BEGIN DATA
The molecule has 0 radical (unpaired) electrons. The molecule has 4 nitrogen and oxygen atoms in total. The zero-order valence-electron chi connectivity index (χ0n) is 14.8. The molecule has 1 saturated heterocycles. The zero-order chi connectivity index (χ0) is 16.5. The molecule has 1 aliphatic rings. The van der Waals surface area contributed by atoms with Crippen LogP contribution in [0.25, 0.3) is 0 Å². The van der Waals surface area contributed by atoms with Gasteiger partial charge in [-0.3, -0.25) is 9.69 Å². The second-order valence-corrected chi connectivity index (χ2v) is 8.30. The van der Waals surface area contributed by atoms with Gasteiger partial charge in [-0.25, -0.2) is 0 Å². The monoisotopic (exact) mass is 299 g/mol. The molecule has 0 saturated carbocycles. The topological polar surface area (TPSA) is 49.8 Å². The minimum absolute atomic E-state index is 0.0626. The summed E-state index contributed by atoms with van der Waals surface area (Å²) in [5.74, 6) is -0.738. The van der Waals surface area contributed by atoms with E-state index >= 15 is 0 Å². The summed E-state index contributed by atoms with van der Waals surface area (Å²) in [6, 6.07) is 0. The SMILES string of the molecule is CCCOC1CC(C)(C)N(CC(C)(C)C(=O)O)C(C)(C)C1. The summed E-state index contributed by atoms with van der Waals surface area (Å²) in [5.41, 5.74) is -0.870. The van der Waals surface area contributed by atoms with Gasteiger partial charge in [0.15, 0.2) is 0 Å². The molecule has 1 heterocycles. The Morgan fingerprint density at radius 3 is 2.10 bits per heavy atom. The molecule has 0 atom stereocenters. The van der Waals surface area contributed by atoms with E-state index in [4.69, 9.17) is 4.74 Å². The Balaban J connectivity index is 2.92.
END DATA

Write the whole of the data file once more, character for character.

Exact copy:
The molecule has 0 radical (unpaired) electrons. The molecule has 4 nitrogen and oxygen atoms in total. The zero-order valence-electron chi connectivity index (χ0n) is 14.8. The molecule has 1 saturated heterocycles. The zero-order chi connectivity index (χ0) is 16.5. The molecule has 1 aliphatic rings. The van der Waals surface area contributed by atoms with Crippen LogP contribution in [0.25, 0.3) is 0 Å². The van der Waals surface area contributed by atoms with Gasteiger partial charge in [-0.3, -0.25) is 9.69 Å². The second-order valence-corrected chi connectivity index (χ2v) is 8.30. The van der Waals surface area contributed by atoms with Gasteiger partial charge in [-0.25, -0.2) is 0 Å². The monoisotopic (exact) mass is 299 g/mol. The molecule has 0 saturated carbocycles. The topological polar surface area (TPSA) is 49.8 Å². The minimum absolute atomic E-state index is 0.0626. The summed E-state index contributed by atoms with van der Waals surface area (Å²) in [5.74, 6) is -0.738. The van der Waals surface area contributed by atoms with E-state index >= 15 is 0 Å². The summed E-state index contributed by atoms with van der Waals surface area (Å²) in [6, 6.07) is 0. The SMILES string of the molecule is CCCOC1CC(C)(C)N(CC(C)(C)C(=O)O)C(C)(C)C1. The summed E-state index contributed by atoms with van der Waals surface area (Å²) in [5.41, 5.74) is -0.870. The van der Waals surface area contributed by atoms with Gasteiger partial charge in [0.15, 0.2) is 0 Å². The molecule has 1 heterocycles. The Morgan fingerprint density at radius 3 is 2.10 bits per heavy atom. The molecule has 0 atom stereocenters. The van der Waals surface area contributed by atoms with E-state index in [4.69, 9.17) is 4.74 Å². The Balaban J connectivity index is 2.92.